The Arvin Good Guys before the start of Webster's Sweepstakes Meet at Elsinore, California, September - 1970.

Back row - left to right: Lou Paproski, Deke Dillon, Bob Thompson, Bill Newell, Paul Gorman, Jim Dann, Ron Richards.

Kneeling - left to right: Terry Ward, Brian Williams, and Pete Picciolo.

Photo: Jerry Tyson.

 Heaton realized that arbitrarily picking a team like the Good Guys as he had for the1968 nationals was no longer an option and that the action had now moved to Elsinore. So he met next with Ted Webster and Jerry Bird to set up a competition to decide which 10-way team would represent USPA at the world meet. Webster would sponsor the meet, purchase matching gear and pay round-trip travel for the winners and their wives to Bled, Yugoslavia. The main condition that Heaton stipulated was that all competitors be USPA members and have at least a C license. This went against the grain of a few, mainly some Good Guys who had remained independent of PCA and USPA thus far. Nevertheless, the Good Guys without USPA memberships and licenses sucked it up and met the requirements. I was the last Good Guy to do so, receiving D-2644 only a few days before the meet.

Ron Richards again served as our team captain for Ted Webster’s Sweepstakes Meet. It was during practice for this meet that Brian Williams developed the floater-exit technique with input from Paul Gorman. This new exit method improved our times considerably, from averaging about 34 seconds for a completed formation to 30 and under. Our practice dives had been going well that summer, and we felt fairly confident we could beat Jerry Bird’s All-Stars this time around. However, we were thrown a curve that we didn’t expect.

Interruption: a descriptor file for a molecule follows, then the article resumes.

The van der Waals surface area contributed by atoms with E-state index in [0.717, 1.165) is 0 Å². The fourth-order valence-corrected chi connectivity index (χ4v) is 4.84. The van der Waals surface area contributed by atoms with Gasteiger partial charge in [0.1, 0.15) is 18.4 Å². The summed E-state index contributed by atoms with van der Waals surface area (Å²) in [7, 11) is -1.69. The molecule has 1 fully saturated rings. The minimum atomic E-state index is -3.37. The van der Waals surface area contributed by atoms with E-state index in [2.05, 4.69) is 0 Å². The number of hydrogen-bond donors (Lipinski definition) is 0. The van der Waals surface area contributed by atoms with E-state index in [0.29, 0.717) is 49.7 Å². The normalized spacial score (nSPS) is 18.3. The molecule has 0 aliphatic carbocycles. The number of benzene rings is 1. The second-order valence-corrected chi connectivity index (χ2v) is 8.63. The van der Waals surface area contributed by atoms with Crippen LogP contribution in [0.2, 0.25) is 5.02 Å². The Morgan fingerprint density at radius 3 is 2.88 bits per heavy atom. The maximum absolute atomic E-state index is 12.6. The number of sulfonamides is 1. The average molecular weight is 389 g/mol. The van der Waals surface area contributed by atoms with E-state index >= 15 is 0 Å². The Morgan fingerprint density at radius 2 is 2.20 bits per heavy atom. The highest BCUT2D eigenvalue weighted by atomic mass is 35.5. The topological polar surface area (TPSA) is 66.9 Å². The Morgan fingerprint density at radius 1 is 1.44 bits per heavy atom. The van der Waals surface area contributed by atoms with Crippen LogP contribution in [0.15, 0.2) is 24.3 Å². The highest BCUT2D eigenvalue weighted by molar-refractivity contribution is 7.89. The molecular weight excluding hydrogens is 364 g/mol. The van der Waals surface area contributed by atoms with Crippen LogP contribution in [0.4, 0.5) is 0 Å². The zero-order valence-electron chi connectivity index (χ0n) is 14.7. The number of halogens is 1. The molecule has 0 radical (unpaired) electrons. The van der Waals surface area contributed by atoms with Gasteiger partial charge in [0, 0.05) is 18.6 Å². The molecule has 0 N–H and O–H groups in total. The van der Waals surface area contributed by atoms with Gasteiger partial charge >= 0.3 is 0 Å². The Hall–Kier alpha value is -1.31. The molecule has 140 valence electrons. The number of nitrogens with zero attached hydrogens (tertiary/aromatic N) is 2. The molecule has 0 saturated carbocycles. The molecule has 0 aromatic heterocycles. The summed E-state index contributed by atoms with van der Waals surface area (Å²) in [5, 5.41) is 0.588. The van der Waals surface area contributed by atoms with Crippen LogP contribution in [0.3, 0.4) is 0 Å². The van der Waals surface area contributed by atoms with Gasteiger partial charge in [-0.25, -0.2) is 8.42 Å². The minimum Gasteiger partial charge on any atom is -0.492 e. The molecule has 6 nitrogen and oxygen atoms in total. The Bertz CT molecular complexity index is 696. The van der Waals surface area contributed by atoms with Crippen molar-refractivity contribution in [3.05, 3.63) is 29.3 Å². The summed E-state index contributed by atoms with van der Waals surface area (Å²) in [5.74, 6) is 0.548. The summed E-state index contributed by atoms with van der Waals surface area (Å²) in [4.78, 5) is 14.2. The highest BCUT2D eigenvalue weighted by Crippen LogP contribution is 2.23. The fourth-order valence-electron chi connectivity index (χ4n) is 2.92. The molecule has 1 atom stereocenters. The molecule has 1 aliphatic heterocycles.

The morning of the meet, I casually asked Jerry Bird if he’d gotten a C or a D license and was amazed to hear him say he had gotten neither. We protested to the meet officials. According to the rules, Bird shouldn’t have been allowed to compete. A hasty closed-door meeting was convened with Webster, the judges and other meet officials. About 15 minutes later, the door opened, and we were told that under special circumstances, Bird would be allowed to compete. He could get his USPA membership and license later. Heaton, who was also one of the judges, walked out in disgust and had nothing further to do with the meet.

This put the Good Guys in a tough situation. If we had withdrawn from the meet in protest, we’d have lost by default, so we were obliged to participate. We knew the competition couldn’t be fixed, but it dawned on us that the unfolding events were orchestrated in Bird’s favor. Realizing that the psyche factor was mounting against us, we knew we had to go all out.